East Asians face specific challenges which feed into the wider society and the cultural perceptions and acceptance of East Asians - unlike their Black, African, Caribbean and South Asian counterparts. We are unique in that although we are a minority (soon to exceed physical numbers of the Black community as a whole) we are still perceived and engaged with in a way “outside” of the umbrella that encompasses Black and Asian British.

Let me make this clear, even though Black and Asian communities have found a degree of integration and acceptance their situation is far from equal and all inclusive. That being said East Asians have yet to break through into the wider societal acceptance that other British ethnic minorities have done. One would be hard pressed to find stage works written by British East Asian writers about the “British” experience. Though there may now be more East Asian actors on stage - it is woefully low in comparison to other minorities.And on mainstream stages these figures can be counted on one hand.

This leads on to, the first session that I attended held by Kim Pearce - should the big theatres do plays about the British East Asian experience over doing plays about China? Yes, they should in an ideal world. If all was equal, if we i.e. British East Asians were afforded the same common courtesies and understandings that other British minorities receive. But we are not. East Asians are not yet perceived, let alone accepted as being “British.” In the group, it was raised that as writers we should just go away and write a piece irrespective of the subject matter. If the quality shines through then the writers will break through. Again in an ideal world, this would, of course, be true. But it is not an ideal world. It is not free from ingrained, subliminal racial bias which affects and permeates through all strata of society including culture which in turn informs and in some cases helps to formulate the wider society's view and behavior and how it interacts with the diversity in its midst.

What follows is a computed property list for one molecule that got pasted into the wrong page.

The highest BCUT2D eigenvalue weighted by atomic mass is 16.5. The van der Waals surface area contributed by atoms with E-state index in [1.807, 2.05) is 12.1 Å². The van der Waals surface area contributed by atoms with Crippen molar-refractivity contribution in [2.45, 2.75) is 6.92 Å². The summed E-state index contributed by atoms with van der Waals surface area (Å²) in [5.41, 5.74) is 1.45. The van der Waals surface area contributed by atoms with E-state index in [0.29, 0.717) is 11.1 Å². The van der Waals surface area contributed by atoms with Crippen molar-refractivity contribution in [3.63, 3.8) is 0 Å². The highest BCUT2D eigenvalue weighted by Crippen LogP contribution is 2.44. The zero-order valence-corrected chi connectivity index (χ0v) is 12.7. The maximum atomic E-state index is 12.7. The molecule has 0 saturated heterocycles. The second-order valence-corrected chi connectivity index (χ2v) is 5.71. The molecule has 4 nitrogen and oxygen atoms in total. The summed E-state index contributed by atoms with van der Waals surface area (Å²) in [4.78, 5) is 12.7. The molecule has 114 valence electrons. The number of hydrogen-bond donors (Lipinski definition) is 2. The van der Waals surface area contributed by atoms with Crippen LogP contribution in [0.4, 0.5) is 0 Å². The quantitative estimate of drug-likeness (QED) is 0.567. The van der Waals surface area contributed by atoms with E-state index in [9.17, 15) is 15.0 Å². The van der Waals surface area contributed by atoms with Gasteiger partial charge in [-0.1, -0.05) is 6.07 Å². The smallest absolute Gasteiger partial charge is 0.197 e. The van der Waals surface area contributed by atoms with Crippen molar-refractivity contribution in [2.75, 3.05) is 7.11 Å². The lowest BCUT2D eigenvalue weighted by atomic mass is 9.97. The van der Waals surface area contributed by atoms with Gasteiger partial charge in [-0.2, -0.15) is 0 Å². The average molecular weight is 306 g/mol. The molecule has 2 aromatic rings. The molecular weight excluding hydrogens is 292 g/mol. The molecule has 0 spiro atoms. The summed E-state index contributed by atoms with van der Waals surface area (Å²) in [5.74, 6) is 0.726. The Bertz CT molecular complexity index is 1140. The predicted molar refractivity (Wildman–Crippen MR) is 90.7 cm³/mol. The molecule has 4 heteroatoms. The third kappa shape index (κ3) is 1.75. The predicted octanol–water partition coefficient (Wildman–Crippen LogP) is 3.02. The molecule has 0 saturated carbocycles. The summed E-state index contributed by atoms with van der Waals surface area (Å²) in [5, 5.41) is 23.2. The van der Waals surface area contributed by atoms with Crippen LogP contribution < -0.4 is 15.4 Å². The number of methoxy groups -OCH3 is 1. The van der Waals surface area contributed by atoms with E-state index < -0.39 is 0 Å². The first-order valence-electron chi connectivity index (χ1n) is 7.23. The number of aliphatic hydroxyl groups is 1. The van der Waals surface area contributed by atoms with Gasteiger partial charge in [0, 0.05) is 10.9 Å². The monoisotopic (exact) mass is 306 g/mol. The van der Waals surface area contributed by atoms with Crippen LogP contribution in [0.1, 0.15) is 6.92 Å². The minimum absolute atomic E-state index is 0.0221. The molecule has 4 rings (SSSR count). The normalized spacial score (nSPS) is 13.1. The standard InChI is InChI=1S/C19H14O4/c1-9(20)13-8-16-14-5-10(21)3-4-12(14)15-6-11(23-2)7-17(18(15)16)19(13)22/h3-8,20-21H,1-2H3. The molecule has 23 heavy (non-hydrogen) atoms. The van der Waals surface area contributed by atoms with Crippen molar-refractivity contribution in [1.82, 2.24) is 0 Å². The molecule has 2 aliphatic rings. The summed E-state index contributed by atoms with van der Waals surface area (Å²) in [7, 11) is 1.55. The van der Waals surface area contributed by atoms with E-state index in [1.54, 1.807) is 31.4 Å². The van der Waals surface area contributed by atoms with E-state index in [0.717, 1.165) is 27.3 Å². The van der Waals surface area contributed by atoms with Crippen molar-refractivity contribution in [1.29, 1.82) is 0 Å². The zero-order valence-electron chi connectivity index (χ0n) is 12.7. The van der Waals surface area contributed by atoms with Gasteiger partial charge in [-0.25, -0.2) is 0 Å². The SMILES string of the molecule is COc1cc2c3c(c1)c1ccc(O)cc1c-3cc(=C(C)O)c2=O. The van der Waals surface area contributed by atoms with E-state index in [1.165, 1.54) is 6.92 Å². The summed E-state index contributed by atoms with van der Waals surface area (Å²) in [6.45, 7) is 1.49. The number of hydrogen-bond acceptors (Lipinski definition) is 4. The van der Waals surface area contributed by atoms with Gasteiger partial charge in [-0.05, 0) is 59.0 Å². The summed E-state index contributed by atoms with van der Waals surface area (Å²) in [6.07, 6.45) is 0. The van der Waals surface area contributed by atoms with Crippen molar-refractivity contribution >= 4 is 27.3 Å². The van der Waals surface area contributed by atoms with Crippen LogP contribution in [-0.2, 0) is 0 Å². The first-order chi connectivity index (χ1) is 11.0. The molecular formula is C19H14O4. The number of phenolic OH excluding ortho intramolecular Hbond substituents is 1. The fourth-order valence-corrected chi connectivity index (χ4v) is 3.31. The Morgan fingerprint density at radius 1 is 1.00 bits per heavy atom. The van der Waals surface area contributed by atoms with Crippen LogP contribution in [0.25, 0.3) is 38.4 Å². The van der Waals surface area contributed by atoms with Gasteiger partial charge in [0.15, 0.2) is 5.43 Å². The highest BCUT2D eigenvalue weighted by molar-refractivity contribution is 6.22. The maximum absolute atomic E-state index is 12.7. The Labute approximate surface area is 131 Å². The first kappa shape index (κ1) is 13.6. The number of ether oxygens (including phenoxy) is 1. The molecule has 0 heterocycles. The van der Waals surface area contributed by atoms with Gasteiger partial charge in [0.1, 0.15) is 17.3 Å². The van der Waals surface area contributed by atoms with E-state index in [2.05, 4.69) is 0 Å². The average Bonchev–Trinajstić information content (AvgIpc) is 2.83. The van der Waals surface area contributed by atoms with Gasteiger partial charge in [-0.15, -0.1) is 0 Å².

So in order for British theatres to be staging plays with British East Asian themes, penned by British East Asian writers the mindset has to change. I personally maintain that at this present moment we are far from this stage. We have many steps to negotiate still. Things are much improved since 2013 and before. That change of course only came about because of the RSC and Zhao-gate.

But fundamentally attitudes within the creative industry about, towards and concerning East Asians have to fundamentally change as did attitudes in the late 70s,80s and early 90s regarding Black African and Caribbeans had to be changed.

The one thing that concerns me as a British East Asian is that even though as a minority group our critical mass is on the verge of exceeding and leapfrogging the physical numbers of the Black African and Caribbean communities - we as a group in British society are still by and large marginalised and ignored. It is still fair game to participate in the hideous artistic practice of Yellowface and Yellowvoice. Yet to blacking up and brownface illicit (and quite rightly) demonstrations of public outrage, questions in the house of commons and production being suspended. Not so for the equivalent when perpetrated against East Asians.

I suppose what I am saying is the optimum conditions for East Asians to thrive, progress and develop are not yet in place. We are moving, we have progressed but not enough. And it is I think partly beholden to established theatres and arts organisations to proactively become more aware of the disparity and the lack of diversity in this particular area. There are plenty of British East Asian writer out there, talented ones who just need that first break, who need that first initial injection of funding and practical assistance

Once we have the writers in place then we will have the vehicles in which the actors and creatives can thrive in. We will be able to pick up the thread and carry on from 2013 with productions that were on UK stages with, about and containing East Asian stories and actors. But hopefully, this content will have more concerning and about Britain from the British East Asian point of view.

However, I would say as long as producers, commissioners, ADs, Literary Associates, and CDs maintain what appears, to be a general misconception about East Asians then getting more British East Asian written content professionally produced will continue to be woefully lacking. Initiatives (such as they are) offering development for East Asian writers either need to be properly and adequately funded to provide financial support to the writers, with real substantive follow-up ie your play will go into professional production at the end of the initiative and or East Asian writers need to feel included and given the confidence to submit their work on a broader remit and those accepting submissions need to understand and appreciate what challenges such work might pose but also accept that unless British East Asian writers are fully brought into the BAME fold and added to and supported in writing and their writing becomes part of the BAME canon things will not in any real sense change.